What Can We Learn From Girls of Courage?


I'm very fortunate to have a vocation that has me surrounded with girls, women and men of courage.   When I have the chance to go out and interact with those we serve, I'm always impressed and often awestruck with the courage I see exhibited.   Sometimes it is going off the platform to ride a zip line; other times it is not shrieking when you see a spider in your tent.   The other day it was a girl trying a stand-up paddle board for the first time.   All girls of courage, girls that moved out of their comfort zone to challenge themselves and try something new, and they are enriching their lives.

When I first arrived, I went around to the different properties.   Early on I was asked to go up to Camp Sid Edmonds where there were issues with the ranger's residence.   The trailer that ranger lived in was infested with ants.   As someone from the Midwest, the ants of the South were a revelation and just unbelievable.   I got to the trailer and met Christy, the ranger's daughter who was in her late teens and had a beautiful smile.   The ants had managed to get into her feeding tube.   I was horrified, but Christy smiled, unable to speak. She looked at me with her soulful eyes.   I assured Jesse Malone, the ranger, I would do everything in my power to rectify the situation with the ants and improve what little I could for Christy's sake.

Fortunately the council had been in quest of grants to build the ranger a new home at Camp Sid Edmonds, so we built one overlooking the beautiful lake and got it away from the ants.   Christy's situation was vastly improved by not being in the trailer.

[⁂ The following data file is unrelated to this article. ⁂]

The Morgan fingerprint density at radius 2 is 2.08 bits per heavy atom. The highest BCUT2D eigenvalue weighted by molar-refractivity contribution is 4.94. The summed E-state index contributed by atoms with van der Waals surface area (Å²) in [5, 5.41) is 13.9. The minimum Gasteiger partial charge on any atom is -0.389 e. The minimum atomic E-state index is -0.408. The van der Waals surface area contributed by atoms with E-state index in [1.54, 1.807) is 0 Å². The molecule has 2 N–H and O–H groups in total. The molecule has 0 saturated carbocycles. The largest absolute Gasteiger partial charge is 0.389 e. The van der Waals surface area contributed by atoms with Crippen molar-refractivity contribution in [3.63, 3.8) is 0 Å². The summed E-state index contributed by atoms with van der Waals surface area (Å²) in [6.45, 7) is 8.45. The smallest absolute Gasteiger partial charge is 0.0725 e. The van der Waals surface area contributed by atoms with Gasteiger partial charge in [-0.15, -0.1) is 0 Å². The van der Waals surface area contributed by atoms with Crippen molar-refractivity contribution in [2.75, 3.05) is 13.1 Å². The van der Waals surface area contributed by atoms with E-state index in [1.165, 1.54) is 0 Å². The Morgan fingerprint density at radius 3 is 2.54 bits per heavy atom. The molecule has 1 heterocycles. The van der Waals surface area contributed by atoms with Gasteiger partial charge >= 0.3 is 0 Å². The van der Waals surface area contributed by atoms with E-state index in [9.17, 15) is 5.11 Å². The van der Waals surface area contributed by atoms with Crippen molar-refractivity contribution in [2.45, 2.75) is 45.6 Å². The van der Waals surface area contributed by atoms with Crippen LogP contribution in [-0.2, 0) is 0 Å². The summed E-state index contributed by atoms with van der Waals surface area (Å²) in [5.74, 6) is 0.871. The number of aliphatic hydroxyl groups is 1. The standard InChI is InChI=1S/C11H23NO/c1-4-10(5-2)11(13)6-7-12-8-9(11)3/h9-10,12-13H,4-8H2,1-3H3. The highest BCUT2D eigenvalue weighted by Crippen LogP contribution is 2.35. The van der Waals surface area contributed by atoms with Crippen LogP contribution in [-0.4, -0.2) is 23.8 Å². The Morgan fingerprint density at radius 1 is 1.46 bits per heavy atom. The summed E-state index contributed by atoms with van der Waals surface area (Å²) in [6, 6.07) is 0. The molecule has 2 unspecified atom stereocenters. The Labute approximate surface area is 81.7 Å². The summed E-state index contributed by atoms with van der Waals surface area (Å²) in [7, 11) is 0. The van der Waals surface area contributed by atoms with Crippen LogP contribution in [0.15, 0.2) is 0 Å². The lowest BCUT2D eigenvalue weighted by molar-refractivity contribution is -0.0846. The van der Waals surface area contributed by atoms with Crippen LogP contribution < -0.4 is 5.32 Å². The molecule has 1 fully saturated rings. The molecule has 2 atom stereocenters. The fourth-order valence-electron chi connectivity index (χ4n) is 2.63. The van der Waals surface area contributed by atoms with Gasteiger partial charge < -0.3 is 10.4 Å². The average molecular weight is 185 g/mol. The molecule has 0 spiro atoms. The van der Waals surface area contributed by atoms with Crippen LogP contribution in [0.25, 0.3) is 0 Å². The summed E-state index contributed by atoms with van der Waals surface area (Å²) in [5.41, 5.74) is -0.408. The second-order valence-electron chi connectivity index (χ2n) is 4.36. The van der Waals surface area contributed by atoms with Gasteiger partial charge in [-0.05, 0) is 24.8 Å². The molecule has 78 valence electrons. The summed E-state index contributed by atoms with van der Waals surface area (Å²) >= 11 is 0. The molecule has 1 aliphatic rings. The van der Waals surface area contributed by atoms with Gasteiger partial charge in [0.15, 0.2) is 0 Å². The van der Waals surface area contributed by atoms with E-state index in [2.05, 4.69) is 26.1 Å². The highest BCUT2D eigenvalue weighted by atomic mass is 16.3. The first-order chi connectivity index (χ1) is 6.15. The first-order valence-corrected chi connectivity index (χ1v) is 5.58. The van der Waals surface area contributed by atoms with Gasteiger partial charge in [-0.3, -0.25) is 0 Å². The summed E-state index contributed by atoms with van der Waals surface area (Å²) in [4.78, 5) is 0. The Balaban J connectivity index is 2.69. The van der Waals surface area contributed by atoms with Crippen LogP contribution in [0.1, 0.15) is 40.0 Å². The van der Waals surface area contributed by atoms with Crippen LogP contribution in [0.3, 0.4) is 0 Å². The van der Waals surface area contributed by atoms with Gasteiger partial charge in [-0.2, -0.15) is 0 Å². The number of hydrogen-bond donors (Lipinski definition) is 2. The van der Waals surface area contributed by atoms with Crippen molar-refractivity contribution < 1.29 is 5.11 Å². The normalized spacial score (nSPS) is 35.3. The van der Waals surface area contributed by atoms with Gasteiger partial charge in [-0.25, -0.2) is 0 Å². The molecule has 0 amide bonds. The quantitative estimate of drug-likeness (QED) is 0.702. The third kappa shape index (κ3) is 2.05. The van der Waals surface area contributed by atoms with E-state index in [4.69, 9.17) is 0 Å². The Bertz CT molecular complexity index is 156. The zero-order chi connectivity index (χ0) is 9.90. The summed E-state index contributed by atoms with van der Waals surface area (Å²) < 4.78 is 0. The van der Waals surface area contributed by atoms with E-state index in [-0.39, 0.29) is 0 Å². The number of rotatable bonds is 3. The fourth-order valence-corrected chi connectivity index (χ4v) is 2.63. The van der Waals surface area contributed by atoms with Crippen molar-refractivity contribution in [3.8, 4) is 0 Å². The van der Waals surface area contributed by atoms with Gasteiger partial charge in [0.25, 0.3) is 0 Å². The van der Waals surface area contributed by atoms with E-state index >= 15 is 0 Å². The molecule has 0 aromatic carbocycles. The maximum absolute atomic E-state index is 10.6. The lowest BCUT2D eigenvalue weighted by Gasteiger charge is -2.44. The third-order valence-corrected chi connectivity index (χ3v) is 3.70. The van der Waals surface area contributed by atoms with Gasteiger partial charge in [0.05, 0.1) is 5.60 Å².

Not long after they moved into the new house, Jesse and I had a conversation about putting a storm door on the front door of the house, as Christy spent most of her days on the couch looking out the door toward the lake.   As a Midwesterner, we have storm doors on all exterior doors.   We decided this would be a good improvement for her, since camp always has plenty of bugs.   We added the door so she was able to look out summer, fall, winter and spring.

Last summer, Christy underwent some very serious surgery.   She had grown enough that her back was pressing on her internal organs.   Not one to respond to pain unless she was really miserable, she came through the surgery well.

Last week, Christy became gravely ill.   Jesse called from the hospital telling us that the situation wasn't good.   When she did rally, she still had those soulful eyes and that radiant smile, but she passed on Thursday night.   When she was born, they told them she would not live past 12.   Christy was 24, having lived more than twice as long as they said she would.   I believe that is because she was a girl of courage.   You cannot underestimate the love of her mother and family in her living much longer than anticipated.   As they cope with her absence and loss, we can all learn from Christy.   She met each day with a smile.   You could see glee in her face when she was taken to the Scott House or put on the front porch to enjoy the outdoors.   We will plant a tree in honor of Christy, for a life well lived and for someone who met each day with joy and a smile.



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